s
s
Sections
Search
We don't just cover the North Bay. We live here.
Did You Know? In the first 10 days of the North Bay fire, nearly 1.5 million people used their mobile devices to visit our sites.
Already a subscriber?
iPhone
Wow! You read a lot!
Reading enhances confidence, empathy, decision-making, and overall life satisfaction. Keep it up! Subscribe.
Already a subscriber?
iPhone
Oops, you're out of free articles.
Until next month, you can always look over someone's shoulder at the coffee shop.
Already a subscriber?
iPhone
We don't just cover the North Bay. We live here.
Did You Know? In the first 10 days of the North Bay fire, we posted 390 stories about the fire. And they were shared nearly 137,000 times.
Already a subscriber?
iPhone
Supporting the community that supports us.
Obviously you value quality local journalism. Thank you.
Already a subscriber?
iPhone
Oops, you're out of free articles.
We miss you already! (Subscriptions start at just 99 cents.)
Already a subscriber?
iPhone
X

The "Follow This Story" feature will notify you when any articles related to this story are posted.

When you follow a story, the next time a related article is published — it could be days, weeks or months — you'll receive an email informing you of the update.

If you no longer want to follow a story, click the "Unfollow" link on that story. There's also an "Unfollow" link in every email notification we send you.

This tool is available only to subscribers; please make sure you're logged in if you want to follow a story.

Login

X

Please note: This feature is available only to subscribers; make sure you're logged in if you want to follow a story.

LoginSubscribe

Taking a cue from the late pop artist Andy Warhol, a group of educators, architects, engineers and contractors gathered Saturday at Coddingtown Mall to turn cans of food into works of art.

The Redwood Empire Food Bank charity event, held for its fourth year, featured four teams fashioning sculptures around the timely theme of “Sonoma ReCANstruction” linked to the October wildfires and the rebuilding efforts.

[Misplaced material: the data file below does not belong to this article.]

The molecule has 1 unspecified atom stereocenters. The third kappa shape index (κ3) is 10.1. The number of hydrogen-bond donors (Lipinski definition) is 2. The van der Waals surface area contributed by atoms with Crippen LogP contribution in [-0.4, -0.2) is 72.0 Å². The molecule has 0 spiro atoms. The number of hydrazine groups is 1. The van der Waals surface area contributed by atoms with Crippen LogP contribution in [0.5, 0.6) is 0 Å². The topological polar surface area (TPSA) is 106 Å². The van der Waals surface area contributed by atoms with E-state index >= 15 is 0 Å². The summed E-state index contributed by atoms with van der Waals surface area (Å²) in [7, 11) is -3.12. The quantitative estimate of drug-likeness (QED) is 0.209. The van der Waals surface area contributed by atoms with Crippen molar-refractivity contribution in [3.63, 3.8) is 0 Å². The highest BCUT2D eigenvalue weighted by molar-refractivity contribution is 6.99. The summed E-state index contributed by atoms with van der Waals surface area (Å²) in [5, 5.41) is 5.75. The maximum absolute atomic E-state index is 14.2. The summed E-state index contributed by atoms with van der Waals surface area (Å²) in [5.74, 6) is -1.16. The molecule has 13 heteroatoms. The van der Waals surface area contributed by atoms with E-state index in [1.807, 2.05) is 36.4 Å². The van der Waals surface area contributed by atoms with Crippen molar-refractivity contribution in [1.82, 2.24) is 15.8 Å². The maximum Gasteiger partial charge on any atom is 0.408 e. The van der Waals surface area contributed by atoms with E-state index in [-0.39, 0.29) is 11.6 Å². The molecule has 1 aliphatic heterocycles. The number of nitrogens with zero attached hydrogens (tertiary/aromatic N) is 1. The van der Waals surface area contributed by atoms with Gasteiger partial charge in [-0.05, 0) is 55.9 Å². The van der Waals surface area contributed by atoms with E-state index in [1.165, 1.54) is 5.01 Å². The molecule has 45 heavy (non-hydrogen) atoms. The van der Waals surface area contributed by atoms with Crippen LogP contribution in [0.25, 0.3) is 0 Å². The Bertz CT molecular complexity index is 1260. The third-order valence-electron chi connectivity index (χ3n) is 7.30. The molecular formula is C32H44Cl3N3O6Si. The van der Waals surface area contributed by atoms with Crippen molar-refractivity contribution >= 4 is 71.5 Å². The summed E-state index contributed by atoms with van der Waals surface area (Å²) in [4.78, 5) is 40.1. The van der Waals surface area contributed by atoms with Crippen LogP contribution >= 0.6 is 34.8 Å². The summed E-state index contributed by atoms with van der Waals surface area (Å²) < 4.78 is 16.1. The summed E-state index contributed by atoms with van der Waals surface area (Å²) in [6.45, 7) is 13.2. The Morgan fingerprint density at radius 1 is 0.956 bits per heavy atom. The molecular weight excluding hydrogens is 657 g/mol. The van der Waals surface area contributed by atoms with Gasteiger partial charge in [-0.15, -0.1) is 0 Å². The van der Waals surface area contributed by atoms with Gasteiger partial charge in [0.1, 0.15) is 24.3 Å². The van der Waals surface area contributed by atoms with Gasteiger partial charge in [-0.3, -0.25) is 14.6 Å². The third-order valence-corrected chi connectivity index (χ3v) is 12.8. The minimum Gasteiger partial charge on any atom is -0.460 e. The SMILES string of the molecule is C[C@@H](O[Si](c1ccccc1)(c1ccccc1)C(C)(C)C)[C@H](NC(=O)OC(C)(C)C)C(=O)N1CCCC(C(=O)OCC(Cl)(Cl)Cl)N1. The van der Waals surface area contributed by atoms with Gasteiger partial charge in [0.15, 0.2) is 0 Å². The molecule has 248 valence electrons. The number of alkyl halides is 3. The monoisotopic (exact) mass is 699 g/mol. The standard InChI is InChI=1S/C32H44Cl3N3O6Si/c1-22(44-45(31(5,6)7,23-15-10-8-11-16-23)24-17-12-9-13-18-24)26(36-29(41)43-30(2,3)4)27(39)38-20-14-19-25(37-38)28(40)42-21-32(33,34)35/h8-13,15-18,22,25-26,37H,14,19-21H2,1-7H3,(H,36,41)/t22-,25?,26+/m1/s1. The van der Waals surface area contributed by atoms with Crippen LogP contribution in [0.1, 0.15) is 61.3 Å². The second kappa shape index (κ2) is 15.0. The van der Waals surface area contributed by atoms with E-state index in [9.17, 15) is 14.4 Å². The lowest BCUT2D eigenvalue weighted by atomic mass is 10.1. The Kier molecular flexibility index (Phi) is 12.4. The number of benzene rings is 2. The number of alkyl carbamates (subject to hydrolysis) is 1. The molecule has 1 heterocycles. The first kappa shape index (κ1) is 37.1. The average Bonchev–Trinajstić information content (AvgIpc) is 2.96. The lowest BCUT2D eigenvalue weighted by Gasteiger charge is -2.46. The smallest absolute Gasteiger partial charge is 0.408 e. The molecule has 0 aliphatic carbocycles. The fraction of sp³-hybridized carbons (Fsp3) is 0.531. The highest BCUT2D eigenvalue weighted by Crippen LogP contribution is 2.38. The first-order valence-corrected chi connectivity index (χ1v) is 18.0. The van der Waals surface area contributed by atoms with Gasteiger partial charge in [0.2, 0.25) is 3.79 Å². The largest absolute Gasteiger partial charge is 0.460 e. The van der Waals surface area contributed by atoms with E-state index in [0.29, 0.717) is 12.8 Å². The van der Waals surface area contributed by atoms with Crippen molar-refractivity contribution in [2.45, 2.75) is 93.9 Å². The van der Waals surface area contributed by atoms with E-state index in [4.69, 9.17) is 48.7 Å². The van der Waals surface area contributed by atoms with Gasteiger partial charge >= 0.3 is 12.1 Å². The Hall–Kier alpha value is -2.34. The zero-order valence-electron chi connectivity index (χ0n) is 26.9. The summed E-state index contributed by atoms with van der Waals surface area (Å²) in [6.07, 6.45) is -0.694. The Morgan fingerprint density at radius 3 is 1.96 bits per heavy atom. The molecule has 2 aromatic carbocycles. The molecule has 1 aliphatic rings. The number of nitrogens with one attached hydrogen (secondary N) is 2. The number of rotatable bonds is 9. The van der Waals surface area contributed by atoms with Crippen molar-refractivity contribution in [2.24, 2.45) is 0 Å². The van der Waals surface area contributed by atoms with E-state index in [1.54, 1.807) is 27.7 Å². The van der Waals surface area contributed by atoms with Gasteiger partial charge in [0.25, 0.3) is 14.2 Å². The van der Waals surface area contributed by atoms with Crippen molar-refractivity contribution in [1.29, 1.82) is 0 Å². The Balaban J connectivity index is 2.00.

“We did a Lego Man, and one side is a fireman and one side is a contractor,” said Kyle Welsh, a project manager with Midstate Construction of Petaluma. “It’s a first-to-last look, from the fire to the rebuild.”

The Lego Man team, which won the judging panel’s awards for Structural Ingenuity and Best Use of Labels, also included talent from MKA Engineers of Rohnert Park, which is doing a lot of work in rebuilding the Coffey Park area.

Most of the canned food for the sculptures was donated. After the exhibit closes March 2, the cans will go to Redwood Empire Food Bank to help feed neighbors in need.

“It’s a creative way to give to a good cause,” said Molly Hill, a first-grade teacher at Sonoma Country Day School who worked with her colleagues on a sculpture of the Texas Longhorn cow Angel, a familiar fixture along Highway 101 in Santa Rosa.

Angel’s owner, Valerie Evans, died during the wildfires. Afterward, drivers who were worried about Angel’s fate were relieved to see a sign posted in her pasture: “Still Standing.”

“I passed Angel every day on my way to work,” said Hill, who constructed the cow using cans of soup donated by Amy’s Kitchen of Petaluma. “We liked the idea of ‘Still Standing.’ ”

The Angel sculpture, which won the awards for Best Original Design and People’s Choice, featured nostrils made of paper cups, horns of tissue paper, a cowbell for her neck and a swishing tail of rope, powered by a battery-operated Servo motor.

“Angel the cow has a good story,” said Santa Rosa Fire Chief Tony Gossner, who served as one of three Local Heroes on the judging panel. ”I like the simplicity ... and the wagging tail is whimsical.”

The third and fourth teams — hailing from ZFA Structural Engineers, Wright Contracting, TLCD Architecture and Quattrocchi Kwok Architects, all of Santa Rosa — worked on two, connected sculptures featuring two beloved cartoon characters.

The first sculpture, After the Firestorm, depicted a burned home — with just the chimney remaining — and Snoopy as a fireman wielding an ax. The second sculpture showed Charlie Brown as a contractor, standing with a shovel in front of a rebuilt home. The home’s roof was made of canned pears, the chimney of beans, the brick walls of tomatoes and the landscaping of tuna and olives.

Not surprisingly, those two sculptures together won the awards for Most Cans Used and Best Meal.

“We built it with BIM, a 3-D drafting program,” said Will Korger of ZFA structural engineers, which is working on custom projects in the Fountaingrove area. “We modeled it all and got the shop drawings for the plywood, which keeps everything level and helps us to build out.”

Heading up the Local Heroes judging panel was 12-year-old Memphis Roetter of Santa Rosa, a rock star food drive champion who has been donating to Redwood Empire Food Bank since he was 2.

Every year for six weeks leading up to his birthday, Roetter stands in front of Oliver’s Market on Stony Point Road asking for donations. So far, he has gathered enough cans to provide 90,000 meals for the community.

“I do it because it will help people,” said the seventh-grader at St. Rose School in Santa Rosa. “Once the food is distributed, those people will be able to eat and have a better life.”

You can reach Staff Writer Diane Peterson at 707-521-5287 or diane.peterson@pressdemocrat.com. On Twitter @dianepete56.

Show Comment